Schloss Linderhof

Linderhof I liked. It carries the same burden of Neuschwanstein — it is new. It is so very recent indeed. But, nevertheless, it has spirit (and it has a fountain which could have been the deciding factor). Therefore, visit this place in the summer as the careful Bavarians cover up the fountains in the winter so that the water would not freeze and cause damage to the masonry.

In any case, back to the schloss. I find Linderhof beautiful. It is delicate and it is so very precise in what it wants to be — an exquisite retreat for an introverted person. I cannot fault Ludwig for wanting a place like this, and I guess on of the things to lament is how little time the King was finally able to spend in places like this which would have probably satiated his wanderlust for quite some time.

Yet, even as I say this, I am not the best of friends with the Alps, and Linderhof lies under this mountain range. One can see the mountains visible in every direction from here, and there is no sea, no lake, no river. I so prefer places with water of any kind — one of my regrets that I have not made it to Herrenchiemsee yet. But, that’s what the future is for…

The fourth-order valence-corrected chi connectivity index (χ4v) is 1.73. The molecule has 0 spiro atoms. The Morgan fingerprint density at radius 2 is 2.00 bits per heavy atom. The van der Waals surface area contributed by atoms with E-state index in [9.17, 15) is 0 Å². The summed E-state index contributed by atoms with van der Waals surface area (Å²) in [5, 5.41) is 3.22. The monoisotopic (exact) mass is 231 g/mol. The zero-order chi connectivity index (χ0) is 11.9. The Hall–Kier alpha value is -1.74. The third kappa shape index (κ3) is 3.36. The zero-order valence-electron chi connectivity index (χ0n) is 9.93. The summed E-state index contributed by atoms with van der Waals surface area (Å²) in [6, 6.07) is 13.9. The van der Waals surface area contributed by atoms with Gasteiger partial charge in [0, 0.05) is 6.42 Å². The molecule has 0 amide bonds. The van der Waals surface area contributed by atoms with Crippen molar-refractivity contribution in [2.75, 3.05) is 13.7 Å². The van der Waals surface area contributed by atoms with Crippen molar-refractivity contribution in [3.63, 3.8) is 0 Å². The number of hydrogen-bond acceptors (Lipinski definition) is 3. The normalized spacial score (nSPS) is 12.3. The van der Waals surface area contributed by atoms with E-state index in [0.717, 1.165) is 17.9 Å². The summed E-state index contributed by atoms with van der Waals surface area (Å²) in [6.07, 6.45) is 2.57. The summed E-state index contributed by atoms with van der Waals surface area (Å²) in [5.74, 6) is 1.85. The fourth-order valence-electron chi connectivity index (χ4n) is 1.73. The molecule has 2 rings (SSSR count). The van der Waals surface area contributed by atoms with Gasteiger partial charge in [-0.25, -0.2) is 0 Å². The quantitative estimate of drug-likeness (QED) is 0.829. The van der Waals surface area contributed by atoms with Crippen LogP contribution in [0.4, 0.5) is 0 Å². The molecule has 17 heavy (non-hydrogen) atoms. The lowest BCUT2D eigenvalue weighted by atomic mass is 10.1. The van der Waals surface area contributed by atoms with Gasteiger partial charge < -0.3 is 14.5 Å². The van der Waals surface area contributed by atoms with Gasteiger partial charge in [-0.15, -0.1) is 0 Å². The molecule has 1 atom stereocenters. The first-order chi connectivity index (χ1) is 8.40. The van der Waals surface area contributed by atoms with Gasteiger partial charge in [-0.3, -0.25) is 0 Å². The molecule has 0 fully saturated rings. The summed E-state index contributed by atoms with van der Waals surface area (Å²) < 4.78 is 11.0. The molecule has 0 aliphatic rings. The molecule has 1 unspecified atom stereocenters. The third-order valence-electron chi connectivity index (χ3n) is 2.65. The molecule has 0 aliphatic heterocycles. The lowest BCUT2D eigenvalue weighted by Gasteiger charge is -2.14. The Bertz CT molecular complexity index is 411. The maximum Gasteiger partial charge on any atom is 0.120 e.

Back to our wonderful palace. I of course also appreciate the name though it does not come from my favourite tree, but an eponymous family. Nevertheless, I find it a pleasant name and a joyful one, as indeed this palace is. I can imagine André Rieu’s Johann Strauss Orchestra playing the very best of waltzes in this courtyard, for this is what it was meant for.

What else to say? The grounds are good to walk around in, with small gems litterred around the area. The Moroccan/Moorish house is one such place, but there are many others. The fountain at the back of the palace is something I quite like, and it is worth climbing all of the nearby hills to see what the view is like from there.

I think this option of appreciating the palace from so many different view-points is a very good thing to have here, as one can replace the missing historical depth with one’s own emotional sense. The mountains here, the castle there, the castle here, a pond there (as there actually is, despite my above lamentation, a small swan pond near the castle though not near-near)…

Having not been to Herrenchiemsee, this is my favourite of Ludwig’s palaces — and probably also my favourite palace I have visited in Bayern (Bavaria) though I have only had a very limited reach into there thus far.

Although, as a last note, I’d definitely try to miss the tourists if I was to visit…

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